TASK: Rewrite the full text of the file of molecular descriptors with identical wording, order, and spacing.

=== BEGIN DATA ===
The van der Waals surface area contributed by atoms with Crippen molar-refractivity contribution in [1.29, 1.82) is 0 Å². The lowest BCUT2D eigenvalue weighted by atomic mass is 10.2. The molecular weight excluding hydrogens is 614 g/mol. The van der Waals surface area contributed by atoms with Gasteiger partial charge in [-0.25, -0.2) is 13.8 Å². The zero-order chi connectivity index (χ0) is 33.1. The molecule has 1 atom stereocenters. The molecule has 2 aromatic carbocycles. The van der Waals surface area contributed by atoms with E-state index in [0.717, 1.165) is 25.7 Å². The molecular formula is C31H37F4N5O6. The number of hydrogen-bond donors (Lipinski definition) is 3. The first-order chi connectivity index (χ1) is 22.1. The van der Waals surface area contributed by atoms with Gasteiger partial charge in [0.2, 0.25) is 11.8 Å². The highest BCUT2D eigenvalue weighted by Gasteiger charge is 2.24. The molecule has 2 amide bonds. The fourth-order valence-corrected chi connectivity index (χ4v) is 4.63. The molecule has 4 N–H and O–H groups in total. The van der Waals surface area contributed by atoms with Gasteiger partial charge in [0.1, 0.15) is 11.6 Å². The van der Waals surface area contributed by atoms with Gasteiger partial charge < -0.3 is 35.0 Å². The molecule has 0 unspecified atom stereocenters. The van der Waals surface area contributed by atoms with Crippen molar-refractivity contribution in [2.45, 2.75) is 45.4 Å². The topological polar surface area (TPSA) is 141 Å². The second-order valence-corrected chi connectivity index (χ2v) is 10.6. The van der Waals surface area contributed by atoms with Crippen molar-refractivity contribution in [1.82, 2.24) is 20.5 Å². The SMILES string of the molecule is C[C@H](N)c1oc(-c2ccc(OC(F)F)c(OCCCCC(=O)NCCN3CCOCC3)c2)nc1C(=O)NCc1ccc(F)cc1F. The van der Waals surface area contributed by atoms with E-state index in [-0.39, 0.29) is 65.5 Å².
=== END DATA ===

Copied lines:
The van der Waals surface area contributed by atoms with Crippen molar-refractivity contribution in [1.29, 1.82) is 0 Å². The lowest BCUT2D eigenvalue weighted by atomic mass is 10.2. The molecular weight excluding hydrogens is 614 g/mol. The van der Waals surface area contributed by atoms with Gasteiger partial charge in [-0.25, -0.2) is 13.8 Å². The zero-order chi connectivity index (χ0) is 33.1. The molecule has 1 atom stereocenters. The molecule has 2 aromatic carbocycles. The van der Waals surface area contributed by atoms with E-state index in [0.717, 1.165) is 25.7 Å². The molecular formula is C31H37F4N5O6. The number of hydrogen-bond donors (Lipinski definition) is 3. The first-order chi connectivity index (χ1) is 22.1. The van der Waals surface area contributed by atoms with Gasteiger partial charge in [0.2, 0.25) is 11.8 Å². The highest BCUT2D eigenvalue weighted by Gasteiger charge is 2.24. The molecule has 2 amide bonds. The fourth-order valence-corrected chi connectivity index (χ4v) is 4.63. The molecule has 4 N–H and O–H groups in total. The van der Waals surface area contributed by atoms with Gasteiger partial charge in [0.1, 0.15) is 11.6 Å². The van der Waals surface area contributed by atoms with Gasteiger partial charge < -0.3 is 35.0 Å². The molecule has 0 unspecified atom stereocenters. The van der Waals surface area contributed by atoms with Crippen molar-refractivity contribution in [2.45, 2.75) is 45.4 Å². The topological polar surface area (TPSA) is 141 Å². The second-order valence-corrected chi connectivity index (χ2v) is 10.6. The van der Waals surface area contributed by atoms with Crippen molar-refractivity contribution in [1.82, 2.24) is 20.5 Å². The SMILES string of the molecule is C[C@H](N)c1oc(-c2ccc(OC(F)F)c(OCCCCC(=O)NCCN3CCOCC3)c2)nc1C(=O)NCc1ccc(F)cc1F. The van der Waals surface area contributed by atoms with E-state index in [-0.39, 0.29) is 65.5 Å².